Bishop Van Thuan was ordained a priest in June 1953. He was appointed bishop of Nha Trang, South Vietnam, in April 1967. In April 1975 he was appointed coadjutor archbishop of Saigon in South Vietnam, then six days later Saigon fell to the North Vietnamese Army. He was held in confinement for 13 years, nine years in solitary confinement, because of his faith and his family connections. He was a nephew of South Vietnam’s first president. In November 1988, he was released by the communist government, and in 1991 he was allowed to visit Rome but not to return to Vietnam. He died of cancer in Rome on Sept. 16, 2002, at the age of 74. And on May 4, 2017, he was named venerable by Pope Francis as his cause for sainthood began.

Parishioners of the Church of Divine Mercy bring forward the gifts at Mass. Bishop Stika was the Mass celebrant.

“As you begin this new year, maybe it’s a good opportunity to once again make a commitment to always remind yourself that Jesus is with you, and that Jesus invites each and every one of you to allow yourselves to be one with Him. Do so with the strength of a tiger, just don’t bite anybody,” the bishop advised. “Once again, it’s a joy to be with you to celebrate this special day on your calendar. And always remember to pray, Jesus, we trust in you.”

Divine Mercy’s dozen-member choir led the music liturgy in Vietnamese for the Mass as youth in the parish took part as altar servers and gift-bearers.

The beginning of Divine Mercy Parish goes back to the early 1990s, when an idea for a Vietnamese Catholic community in the Knoxville area was first spoken. As Bishop Stika reminded the Jan. 30 congregation, their community got underway with a monthly Mass at Immaculate Conception before moving to Knoxville Catholic High School. Then in 2012, Bishop Stika announced to the community that it had its first permanent priest, Father Hoan Dinh, and a name: Divine Mercy Catholic Mission, with plans to relocate to their own place of worship.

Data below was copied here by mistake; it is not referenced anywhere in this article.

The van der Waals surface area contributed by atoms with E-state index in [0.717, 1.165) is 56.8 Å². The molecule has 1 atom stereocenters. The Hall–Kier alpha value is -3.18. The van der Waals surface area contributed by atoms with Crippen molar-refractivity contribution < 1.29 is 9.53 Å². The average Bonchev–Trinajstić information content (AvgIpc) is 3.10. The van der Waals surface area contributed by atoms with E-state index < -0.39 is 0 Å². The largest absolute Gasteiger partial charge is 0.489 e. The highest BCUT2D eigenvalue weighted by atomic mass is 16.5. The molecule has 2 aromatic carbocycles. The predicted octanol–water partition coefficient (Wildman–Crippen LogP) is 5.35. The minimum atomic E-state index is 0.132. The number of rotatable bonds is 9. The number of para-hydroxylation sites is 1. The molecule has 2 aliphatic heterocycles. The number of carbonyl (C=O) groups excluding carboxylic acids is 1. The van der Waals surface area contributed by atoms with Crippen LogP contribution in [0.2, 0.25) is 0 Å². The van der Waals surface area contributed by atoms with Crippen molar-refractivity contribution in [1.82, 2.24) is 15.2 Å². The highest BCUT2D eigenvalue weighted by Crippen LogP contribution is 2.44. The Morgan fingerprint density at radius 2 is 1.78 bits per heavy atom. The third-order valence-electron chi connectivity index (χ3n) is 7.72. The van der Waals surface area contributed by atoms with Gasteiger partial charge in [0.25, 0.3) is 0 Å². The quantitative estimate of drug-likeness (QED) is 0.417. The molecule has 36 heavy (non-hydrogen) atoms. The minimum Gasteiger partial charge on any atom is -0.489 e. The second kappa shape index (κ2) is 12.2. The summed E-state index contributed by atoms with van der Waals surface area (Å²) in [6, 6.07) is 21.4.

Mass times were increased from twice a month to each Sunday, with daily Masses on Tuesday and Wednesday. By this time, the community had grown from about 35 members to about 400, or some 150 families.

On Nov. 17, 2013, Bishop Stika dedicated the Church of Divine Mercy, which is located at 10919 Carmichael Road, not far from the intersection of Lovell Road and Pellissippi Parkway. Father Nguyen has served as parochial administrator of Divine Mercy since June 2019. He was ordained to the priesthood on June 6, 2009.

At the end of Mass, longtime Divine Mercy parishioner Jonny Pham, representing the parish, welcomed Bishop Stika and thanked him for celebrating Mass on such an important day for the Vietnamese community. He also welcomed several Religious Sisters of Mercy of Alma, Mich., who attended Mass.

“Dear Bishop Stika and the Sisters of Mercy, on behalf of the staff and Church of Divine Mercy Parish, we want to take this opportunity to say thank you and welcome you to our Vietnamese Lunar New Year celebration Mass. It is a great blessing to have all of you here with us today,” Mr. Pham said. “Vietnamese Lunar New Year, or Tet in our language, is the most important annual celebration in Vietnam, with both cultural and historical significance. It is a celebration that brings the whole family together. It is a time for food, festivities, and most importantly, family and friends.”